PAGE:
Choosing Agile Tactics

Robert Schultek
Author of
The Gauntlet

Strategy and tactics are complementary. Both are needed to achieve goals, and neither works well without the other. While strategies tend to remain unchanged for long periods, tactics often evolve in reaction to changing circumstances or unforeseen obstacles. 

In “Good Strategy, Bad Strategy,” Richard Rumelt writes: “The most basic idea of strategy is the application of strength against weakness; or if you prefer, strength applied to the most promising opportunity. A good strategy doesn’t just draw on existing strength; it creates strength.”

Successful strategy execution depends on choosing tactics that reinforce and build strength as they are deployed, not deplete it. Such tactics are agile when the need for strength creation is preserved as they are adapted in response to situational realities; reacting in urgency to such a situation, without due consideration for your goal and strategy objective, could inadvertently lead to deploying a revised tactic that undermines your strategy. 
As strategies unfold, and tactics evolve, it’s vital to keep winning the hearts and minds of your people who are implementing the tactics. They represent one of the strengths being leveraged to implement your strategies. Be transparent about progress and challenges. Keep them updated, and engaged in adapting tactics when necessary, explaining what changes are necessary and why. This will boost their support for the strategy, making it stronger.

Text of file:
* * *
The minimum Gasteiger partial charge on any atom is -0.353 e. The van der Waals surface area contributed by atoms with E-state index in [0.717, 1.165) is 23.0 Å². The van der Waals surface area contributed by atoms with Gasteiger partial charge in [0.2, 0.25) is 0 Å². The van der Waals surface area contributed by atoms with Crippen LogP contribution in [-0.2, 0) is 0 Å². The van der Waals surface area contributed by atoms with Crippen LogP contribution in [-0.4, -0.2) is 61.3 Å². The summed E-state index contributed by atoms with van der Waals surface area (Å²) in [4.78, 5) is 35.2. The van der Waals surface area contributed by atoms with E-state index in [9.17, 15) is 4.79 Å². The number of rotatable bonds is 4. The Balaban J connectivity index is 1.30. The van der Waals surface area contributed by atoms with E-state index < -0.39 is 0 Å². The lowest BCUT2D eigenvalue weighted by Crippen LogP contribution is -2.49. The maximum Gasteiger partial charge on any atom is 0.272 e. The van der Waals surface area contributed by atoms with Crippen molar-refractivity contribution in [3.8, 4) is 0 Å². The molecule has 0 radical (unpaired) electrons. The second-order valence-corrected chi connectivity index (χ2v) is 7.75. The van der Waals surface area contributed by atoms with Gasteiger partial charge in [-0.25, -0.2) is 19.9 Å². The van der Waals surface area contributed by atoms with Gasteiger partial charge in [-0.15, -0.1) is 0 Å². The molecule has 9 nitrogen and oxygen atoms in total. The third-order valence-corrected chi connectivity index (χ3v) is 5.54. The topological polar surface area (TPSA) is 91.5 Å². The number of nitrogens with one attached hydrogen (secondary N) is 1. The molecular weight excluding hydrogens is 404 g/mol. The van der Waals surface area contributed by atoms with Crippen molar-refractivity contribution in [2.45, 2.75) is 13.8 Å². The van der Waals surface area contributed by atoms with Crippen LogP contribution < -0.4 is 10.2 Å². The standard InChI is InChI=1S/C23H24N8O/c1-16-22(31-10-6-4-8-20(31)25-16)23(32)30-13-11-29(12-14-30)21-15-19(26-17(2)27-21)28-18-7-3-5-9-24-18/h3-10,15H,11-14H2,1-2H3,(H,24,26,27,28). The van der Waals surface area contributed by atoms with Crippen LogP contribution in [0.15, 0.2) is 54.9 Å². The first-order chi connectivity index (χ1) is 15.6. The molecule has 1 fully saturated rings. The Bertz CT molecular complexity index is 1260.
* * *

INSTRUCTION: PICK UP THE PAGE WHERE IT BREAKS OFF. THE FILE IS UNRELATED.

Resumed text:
While the overall goal, and strategy to achieve it, remain stable, the tactics taken to implement the strategy must be agile enough to adjust to short-term realities that may arise. This allows you to pivot as needed, choosing the right tactics for the situation, to achieve your larger, strategic goals in a manner that creates strength.

How do you ensure that your tactics are agile?

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